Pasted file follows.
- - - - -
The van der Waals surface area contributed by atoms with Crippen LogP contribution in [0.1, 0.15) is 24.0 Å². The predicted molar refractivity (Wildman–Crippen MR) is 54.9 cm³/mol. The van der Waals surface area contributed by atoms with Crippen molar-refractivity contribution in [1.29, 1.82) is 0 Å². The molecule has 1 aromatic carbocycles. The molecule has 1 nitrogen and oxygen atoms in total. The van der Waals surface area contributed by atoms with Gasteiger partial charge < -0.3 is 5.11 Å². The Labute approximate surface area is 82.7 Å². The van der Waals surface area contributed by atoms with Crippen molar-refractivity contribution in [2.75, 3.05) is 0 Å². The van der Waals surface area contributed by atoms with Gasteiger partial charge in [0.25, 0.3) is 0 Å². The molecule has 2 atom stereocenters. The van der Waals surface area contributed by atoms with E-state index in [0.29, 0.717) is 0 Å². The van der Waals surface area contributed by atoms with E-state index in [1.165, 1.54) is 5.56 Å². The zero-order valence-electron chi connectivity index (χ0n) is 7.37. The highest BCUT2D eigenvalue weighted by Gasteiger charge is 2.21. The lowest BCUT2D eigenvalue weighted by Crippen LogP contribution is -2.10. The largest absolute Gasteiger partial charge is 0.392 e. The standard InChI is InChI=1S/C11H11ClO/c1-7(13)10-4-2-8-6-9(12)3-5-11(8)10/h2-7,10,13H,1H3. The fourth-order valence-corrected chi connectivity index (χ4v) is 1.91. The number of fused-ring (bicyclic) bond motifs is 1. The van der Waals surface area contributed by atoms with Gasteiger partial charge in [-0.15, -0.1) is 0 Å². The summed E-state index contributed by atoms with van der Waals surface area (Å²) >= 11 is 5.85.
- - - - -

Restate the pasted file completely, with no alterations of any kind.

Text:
The van der Waals surface area contributed by atoms with Crippen LogP contribution in [0.1, 0.15) is 24.0 Å². The predicted molar refractivity (Wildman–Crippen MR) is 54.9 cm³/mol. The van der Waals surface area contributed by atoms with Crippen molar-refractivity contribution in [1.29, 1.82) is 0 Å². The molecule has 1 aromatic carbocycles. The molecule has 1 nitrogen and oxygen atoms in total. The van der Waals surface area contributed by atoms with Gasteiger partial charge < -0.3 is 5.11 Å². The Labute approximate surface area is 82.7 Å². The van der Waals surface area contributed by atoms with Crippen molar-refractivity contribution in [2.75, 3.05) is 0 Å². The van der Waals surface area contributed by atoms with Gasteiger partial charge in [0.25, 0.3) is 0 Å². The molecule has 2 atom stereocenters. The van der Waals surface area contributed by atoms with E-state index in [0.29, 0.717) is 0 Å². The van der Waals surface area contributed by atoms with E-state index in [1.165, 1.54) is 5.56 Å². The zero-order valence-electron chi connectivity index (χ0n) is 7.37. The highest BCUT2D eigenvalue weighted by Gasteiger charge is 2.21. The lowest BCUT2D eigenvalue weighted by Crippen LogP contribution is -2.10. The largest absolute Gasteiger partial charge is 0.392 e. The standard InChI is InChI=1S/C11H11ClO/c1-7(13)10-4-2-8-6-9(12)3-5-11(8)10/h2-7,10,13H,1H3. The fourth-order valence-corrected chi connectivity index (χ4v) is 1.91. The number of fused-ring (bicyclic) bond motifs is 1. The van der Waals surface area contributed by atoms with Gasteiger partial charge in [-0.15, -0.1) is 0 Å². The summed E-state index contributed by atoms with van der Waals surface area (Å²) >= 11 is 5.85.